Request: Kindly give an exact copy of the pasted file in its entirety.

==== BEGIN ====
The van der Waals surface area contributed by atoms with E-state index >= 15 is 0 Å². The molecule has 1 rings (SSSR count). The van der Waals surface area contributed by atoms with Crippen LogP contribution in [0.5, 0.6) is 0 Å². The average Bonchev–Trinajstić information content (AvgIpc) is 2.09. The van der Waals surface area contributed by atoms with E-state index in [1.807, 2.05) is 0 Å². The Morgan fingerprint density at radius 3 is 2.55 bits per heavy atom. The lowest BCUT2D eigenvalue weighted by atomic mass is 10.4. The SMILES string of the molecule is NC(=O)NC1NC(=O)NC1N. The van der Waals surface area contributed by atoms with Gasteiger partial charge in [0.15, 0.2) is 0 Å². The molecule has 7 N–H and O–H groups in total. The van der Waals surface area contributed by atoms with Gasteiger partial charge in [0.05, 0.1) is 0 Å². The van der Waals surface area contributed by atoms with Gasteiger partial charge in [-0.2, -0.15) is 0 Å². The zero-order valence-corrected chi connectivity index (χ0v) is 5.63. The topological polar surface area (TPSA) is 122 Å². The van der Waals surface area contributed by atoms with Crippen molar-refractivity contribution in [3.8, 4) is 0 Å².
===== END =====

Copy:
The van der Waals surface area contributed by atoms with E-state index >= 15 is 0 Å². The molecule has 1 rings (SSSR count). The van der Waals surface area contributed by atoms with Crippen LogP contribution in [0.5, 0.6) is 0 Å². The average Bonchev–Trinajstić information content (AvgIpc) is 2.09. The van der Waals surface area contributed by atoms with E-state index in [1.807, 2.05) is 0 Å². The Morgan fingerprint density at radius 3 is 2.55 bits per heavy atom. The lowest BCUT2D eigenvalue weighted by atomic mass is 10.4. The SMILES string of the molecule is NC(=O)NC1NC(=O)NC1N. The van der Waals surface area contributed by atoms with Gasteiger partial charge in [0.15, 0.2) is 0 Å². The molecule has 7 N–H and O–H groups in total. The van der Waals surface area contributed by atoms with Gasteiger partial charge in [0.05, 0.1) is 0 Å². The van der Waals surface area contributed by atoms with Gasteiger partial charge in [-0.2, -0.15) is 0 Å². The zero-order valence-corrected chi connectivity index (χ0v) is 5.63. The topological polar surface area (TPSA) is 122 Å². The van der Waals surface area contributed by atoms with Crippen molar-refractivity contribution in [3.8, 4) is 0 Å².